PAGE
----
The Executive Director highlighted the importance of the cooperation of the United Nations and CICTE, through the continuous exchange of information, best practices and technical assistance, using workshops, country visits and other activities. Laborde concluded his presentation expressing his hope that this cooperation “will continue to strengthen and broaden as we each work to eradicate the scourge of terrorism in the Americas and around the world.”

During the first plenary session, the outgoing Chair of the Committee, Ambassador González Díaz, presented the report for the 2013-2014 period, highlighting the launch of "capacity building and training programs in all member states" through the holding of 113 events that "contributed to the strengthening and professionalization of approximately 4,181 officers in the region ”in issues such as "secure borders, protection of airports and maritime facilities, tourist security; and the detection of fraudulent documents."

The diplomat concluded his report ensuring that "only with the cooperation of all member states is it possible to move ahead and design agendas and issues that realistically respond to the immense needs in the prevention and fight against terrorism.” He said ​​progress was made in structuring projects and putting them into practice, which has contributed to "reducing our vulnerabilities, but the road ahead is much longer." Finally, he urged to states to "further encourage the authorities of their countries to continue the work of strategic alliances."

At the same meeting, CICTE chose its Chair and Vice Chair for the next twelve months. Canada, who was represented by its Permanent Representative to the OAS, Ambassador Allan Culham, assumed the Chair. The Vice Chair, meanwhile, was assumed by Paraguay in the figure of its Permanent Representative, Ambassador Elisa Ruiz Díaz, and the Peruvian delegate, Vitaliano Gallardo was designated Rapporteur of the Fourteenth Regular Session.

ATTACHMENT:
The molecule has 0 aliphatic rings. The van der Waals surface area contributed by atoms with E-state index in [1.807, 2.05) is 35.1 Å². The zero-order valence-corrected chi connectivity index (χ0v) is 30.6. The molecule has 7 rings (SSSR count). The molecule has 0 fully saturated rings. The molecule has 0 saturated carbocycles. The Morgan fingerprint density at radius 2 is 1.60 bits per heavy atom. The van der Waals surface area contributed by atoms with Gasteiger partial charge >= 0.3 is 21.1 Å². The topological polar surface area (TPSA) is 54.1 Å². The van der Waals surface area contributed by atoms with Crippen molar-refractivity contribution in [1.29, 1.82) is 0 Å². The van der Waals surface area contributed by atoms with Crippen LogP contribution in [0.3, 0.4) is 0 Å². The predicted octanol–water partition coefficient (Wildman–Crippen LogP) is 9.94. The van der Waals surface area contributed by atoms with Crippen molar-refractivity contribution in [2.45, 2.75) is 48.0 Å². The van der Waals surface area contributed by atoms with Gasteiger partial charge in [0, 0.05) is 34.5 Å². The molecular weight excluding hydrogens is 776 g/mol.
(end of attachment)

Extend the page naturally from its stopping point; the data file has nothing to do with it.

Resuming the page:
The new Chair of CICTE and Permanent Representative of Canada, Alan Culham, called it “an honor” and a “privilege” to assume the leadership of the body, and explained that his country has proposed a strategic vision for CICTE beyond 2014 as one of the key themes for its term as Chair. “Confirming a renewed strategic vision and fostering a frank exchange on the objectives, priorities and institutional structures of this committee will be essential to setting this organization on the right path forward,” said Ambassador Culham.

Upon concluding his address, the CICTE Chair said “by exploring the manner in which we can cooperate to counter the criminal activities of terrorist groups, we hope to develop a broader collective understanding of terrorist financing and recruitment activities in the western hemisphere, and how these activities my contribute to terrorism in other parts of the world, including Africa and the Middle East.”

For his part the Executive Secretary of the Committee Neil Klopfenstein said the CICTE “shall continue to serve its member states,” providing them an unparalleled level of training, expanding their contacts, and coordinating and participating at the subregional, regional and international levels to ensure that “we remain at the forefront of developments in this field.”

Klopfenstein also called on donor countries “to maintain or increase their current level of support” and urged member states “to contribute for the first time or increase the normal contribution” in order to achieve the goal "to raise a million dollars for non-traditional donors in 2014."

A gallery of photos of the event is available here.

The B-Roll of the event is available here.

For more information, please visit the OAS Website at

Reference: E-055/14